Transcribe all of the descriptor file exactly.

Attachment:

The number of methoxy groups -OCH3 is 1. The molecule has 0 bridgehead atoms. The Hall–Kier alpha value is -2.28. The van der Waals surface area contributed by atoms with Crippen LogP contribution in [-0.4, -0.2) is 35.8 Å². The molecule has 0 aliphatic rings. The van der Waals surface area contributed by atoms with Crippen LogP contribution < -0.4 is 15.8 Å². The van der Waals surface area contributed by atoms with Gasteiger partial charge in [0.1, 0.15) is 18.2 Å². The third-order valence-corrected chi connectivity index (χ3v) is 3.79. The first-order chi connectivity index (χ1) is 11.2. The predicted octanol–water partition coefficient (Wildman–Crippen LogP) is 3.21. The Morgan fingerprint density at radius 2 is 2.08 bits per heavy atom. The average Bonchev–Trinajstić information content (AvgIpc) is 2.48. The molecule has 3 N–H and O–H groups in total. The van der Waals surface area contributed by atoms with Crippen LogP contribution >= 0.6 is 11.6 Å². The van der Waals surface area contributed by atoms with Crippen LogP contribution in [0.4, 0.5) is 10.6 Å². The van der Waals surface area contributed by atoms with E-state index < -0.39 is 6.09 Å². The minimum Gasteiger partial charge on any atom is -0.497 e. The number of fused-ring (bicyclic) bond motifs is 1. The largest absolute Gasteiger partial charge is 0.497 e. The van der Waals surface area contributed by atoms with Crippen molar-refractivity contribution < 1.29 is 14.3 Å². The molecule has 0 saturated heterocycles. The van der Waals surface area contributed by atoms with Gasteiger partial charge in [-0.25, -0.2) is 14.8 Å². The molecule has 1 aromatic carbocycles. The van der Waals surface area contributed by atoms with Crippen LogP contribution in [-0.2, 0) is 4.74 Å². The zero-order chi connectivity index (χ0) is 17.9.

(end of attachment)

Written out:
The number of methoxy groups -OCH3 is 1. The molecule has 0 bridgehead atoms. The Hall–Kier alpha value is -2.28. The van der Waals surface area contributed by atoms with Crippen LogP contribution in [-0.4, -0.2) is 35.8 Å². The molecule has 0 aliphatic rings. The van der Waals surface area contributed by atoms with Crippen LogP contribution < -0.4 is 15.8 Å². The van der Waals surface area contributed by atoms with Gasteiger partial charge in [0.1, 0.15) is 18.2 Å². The third-order valence-corrected chi connectivity index (χ3v) is 3.79. The first-order chi connectivity index (χ1) is 11.2. The predicted octanol–water partition coefficient (Wildman–Crippen LogP) is 3.21. The Morgan fingerprint density at radius 2 is 2.08 bits per heavy atom. The average Bonchev–Trinajstić information content (AvgIpc) is 2.48. The molecule has 3 N–H and O–H groups in total. The van der Waals surface area contributed by atoms with Crippen LogP contribution >= 0.6 is 11.6 Å². The van der Waals surface area contributed by atoms with Crippen LogP contribution in [0.4, 0.5) is 10.6 Å². The van der Waals surface area contributed by atoms with E-state index < -0.39 is 6.09 Å². The minimum Gasteiger partial charge on any atom is -0.497 e. The number of fused-ring (bicyclic) bond motifs is 1. The largest absolute Gasteiger partial charge is 0.497 e. The van der Waals surface area contributed by atoms with Crippen molar-refractivity contribution < 1.29 is 14.3 Å². The molecule has 0 saturated heterocycles. The van der Waals surface area contributed by atoms with Gasteiger partial charge in [-0.25, -0.2) is 14.8 Å². The molecule has 1 aromatic carbocycles. The van der Waals surface area contributed by atoms with Crippen LogP contribution in [-0.2, 0) is 4.74 Å². The zero-order chi connectivity index (χ0) is 17.9.